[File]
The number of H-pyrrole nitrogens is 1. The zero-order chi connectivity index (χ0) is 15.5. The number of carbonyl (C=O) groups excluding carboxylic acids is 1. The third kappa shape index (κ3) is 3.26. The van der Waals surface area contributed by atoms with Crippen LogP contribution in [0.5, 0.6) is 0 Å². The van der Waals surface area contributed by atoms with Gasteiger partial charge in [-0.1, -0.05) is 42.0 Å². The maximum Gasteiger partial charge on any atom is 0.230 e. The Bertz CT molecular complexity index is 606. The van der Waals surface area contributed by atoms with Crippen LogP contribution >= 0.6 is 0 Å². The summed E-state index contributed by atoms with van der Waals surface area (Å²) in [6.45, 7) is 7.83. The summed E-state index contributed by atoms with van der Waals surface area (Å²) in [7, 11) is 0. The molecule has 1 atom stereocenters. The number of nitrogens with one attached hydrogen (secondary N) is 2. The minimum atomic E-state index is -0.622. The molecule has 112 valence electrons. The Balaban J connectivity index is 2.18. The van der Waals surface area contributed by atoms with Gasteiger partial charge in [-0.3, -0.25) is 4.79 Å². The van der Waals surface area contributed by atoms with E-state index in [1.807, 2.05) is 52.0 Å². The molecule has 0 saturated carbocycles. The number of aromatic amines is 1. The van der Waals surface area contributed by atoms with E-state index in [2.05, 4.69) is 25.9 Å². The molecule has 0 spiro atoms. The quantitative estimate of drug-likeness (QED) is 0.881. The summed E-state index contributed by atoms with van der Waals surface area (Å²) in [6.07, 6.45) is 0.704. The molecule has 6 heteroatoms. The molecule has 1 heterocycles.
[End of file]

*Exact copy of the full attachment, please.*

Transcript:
The number of H-pyrrole nitrogens is 1. The zero-order chi connectivity index (χ0) is 15.5. The number of carbonyl (C=O) groups excluding carboxylic acids is 1. The third kappa shape index (κ3) is 3.26. The van der Waals surface area contributed by atoms with Crippen LogP contribution in [0.5, 0.6) is 0 Å². The van der Waals surface area contributed by atoms with Gasteiger partial charge in [-0.1, -0.05) is 42.0 Å². The maximum Gasteiger partial charge on any atom is 0.230 e. The Bertz CT molecular complexity index is 606. The van der Waals surface area contributed by atoms with Crippen LogP contribution >= 0.6 is 0 Å². The summed E-state index contributed by atoms with van der Waals surface area (Å²) in [6.45, 7) is 7.83. The summed E-state index contributed by atoms with van der Waals surface area (Å²) in [7, 11) is 0. The molecule has 1 atom stereocenters. The number of nitrogens with one attached hydrogen (secondary N) is 2. The minimum atomic E-state index is -0.622. The molecule has 112 valence electrons. The Balaban J connectivity index is 2.18. The van der Waals surface area contributed by atoms with Gasteiger partial charge in [-0.3, -0.25) is 4.79 Å². The van der Waals surface area contributed by atoms with E-state index in [1.807, 2.05) is 52.0 Å². The molecule has 0 saturated carbocycles. The number of aromatic amines is 1. The van der Waals surface area contributed by atoms with E-state index in [2.05, 4.69) is 25.9 Å². The molecule has 0 spiro atoms. The quantitative estimate of drug-likeness (QED) is 0.881. The summed E-state index contributed by atoms with van der Waals surface area (Å²) in [6.07, 6.45) is 0.704. The molecule has 6 heteroatoms. The molecule has 1 heterocycles.